Contact: Ray De Lorenzi
202-965-3500, ext. 8369
SCOTUS Stacking the Deck against American Workers and Consumers
Recent decisions give immunity to corporations that cheat customers or abuse employees
Washington, DC —The U.S. Supreme Court’s recent spate of decisions granting immunity to corporate wrongdoers has added almost insurmountable hurdles for Americans to receive justice and hold powerful interests accountable.
Yesterday’s decision in Wal-Mart Stores v. Dukes is just the latest barrier that prevents workers and consumers with similar claims or injuries to ban together as a class. Less than two months ago, the Supreme Court in Concepcion v. AT&T gave corporations broad authority to force consumers into one-sided secret arbitrations, practically writing a blueprint for how to avoid class-actions, and ultimately, any accountability.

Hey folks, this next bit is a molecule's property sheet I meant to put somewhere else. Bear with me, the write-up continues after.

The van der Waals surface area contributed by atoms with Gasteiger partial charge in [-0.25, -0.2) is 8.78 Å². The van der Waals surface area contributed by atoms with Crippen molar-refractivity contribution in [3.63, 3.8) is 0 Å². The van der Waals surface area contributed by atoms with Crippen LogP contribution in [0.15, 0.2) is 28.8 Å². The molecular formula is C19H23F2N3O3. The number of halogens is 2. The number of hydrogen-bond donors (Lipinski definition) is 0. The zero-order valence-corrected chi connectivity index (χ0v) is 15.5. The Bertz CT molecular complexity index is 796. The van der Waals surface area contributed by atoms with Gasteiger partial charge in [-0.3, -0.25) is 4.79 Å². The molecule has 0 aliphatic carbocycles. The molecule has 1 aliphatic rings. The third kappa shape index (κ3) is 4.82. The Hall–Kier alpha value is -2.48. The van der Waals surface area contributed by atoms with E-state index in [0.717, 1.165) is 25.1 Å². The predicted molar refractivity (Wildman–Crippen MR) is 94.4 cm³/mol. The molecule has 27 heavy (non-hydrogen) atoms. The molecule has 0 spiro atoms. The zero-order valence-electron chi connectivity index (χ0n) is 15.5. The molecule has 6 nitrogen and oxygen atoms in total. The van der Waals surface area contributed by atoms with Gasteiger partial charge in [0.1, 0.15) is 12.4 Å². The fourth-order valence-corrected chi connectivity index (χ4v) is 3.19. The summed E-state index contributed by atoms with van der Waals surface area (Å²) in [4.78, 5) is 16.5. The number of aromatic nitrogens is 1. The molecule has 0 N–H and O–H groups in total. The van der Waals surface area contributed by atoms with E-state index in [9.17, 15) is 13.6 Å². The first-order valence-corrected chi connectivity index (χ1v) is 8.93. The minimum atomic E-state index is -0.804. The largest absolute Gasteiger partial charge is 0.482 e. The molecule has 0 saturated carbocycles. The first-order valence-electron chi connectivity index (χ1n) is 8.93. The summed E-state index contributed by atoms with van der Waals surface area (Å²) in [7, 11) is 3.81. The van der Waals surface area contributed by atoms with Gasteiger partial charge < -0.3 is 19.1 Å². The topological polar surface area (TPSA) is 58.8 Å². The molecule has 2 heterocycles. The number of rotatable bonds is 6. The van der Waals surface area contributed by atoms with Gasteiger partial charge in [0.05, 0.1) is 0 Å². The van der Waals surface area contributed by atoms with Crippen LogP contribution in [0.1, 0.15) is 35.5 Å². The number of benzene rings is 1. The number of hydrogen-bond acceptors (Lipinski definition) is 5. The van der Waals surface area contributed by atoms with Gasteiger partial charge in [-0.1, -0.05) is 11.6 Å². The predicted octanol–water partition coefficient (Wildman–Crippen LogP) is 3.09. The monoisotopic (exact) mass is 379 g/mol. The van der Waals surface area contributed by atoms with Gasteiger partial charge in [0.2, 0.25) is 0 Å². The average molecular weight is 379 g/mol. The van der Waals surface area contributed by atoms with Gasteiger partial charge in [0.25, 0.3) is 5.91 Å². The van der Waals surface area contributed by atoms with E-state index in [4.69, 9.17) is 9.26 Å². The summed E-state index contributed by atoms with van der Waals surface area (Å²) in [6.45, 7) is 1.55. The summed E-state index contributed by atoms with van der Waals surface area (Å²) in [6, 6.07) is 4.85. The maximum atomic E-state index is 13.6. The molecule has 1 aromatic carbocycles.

“These recent decisions are a dream come true to corporations that cheat consumers or abuse employees, and refuse to be held accountable for it,” said American Association for Justice President Gibson Vance. “By stripping away important legal protections, the Supreme Court has sent a loud-and-clear message to the American people: you’re out of luck and on your own.”
Wal-Mart and Concepcion are just two of the several decisions in recent years that added major hurdles for Americans to access justice. For example, Stolt-Nielsen v. AnimalFeeds (2010) and Rent-a-Center v. Jackson (2010) granted corporations more power to use forced arbitrations, while Ashcroft v. Iqbal (2009) and Bell-Atlantic v. Twombly (2007) created vague new pleading standards that weakened basic legal protections.
“Big Business has incessantly run to Congress to demand legal protections or immunity at every possible opportunity. Yet all along, corporations have stealthily used the courts to advance their own agenda that puts profits over the well-being of all Americans,” said Vance.
The Center for Constitutional Litigation has filed amicus briefs on behalf of AAJ in several of these cases. More information can be found at www.justice.org/courts.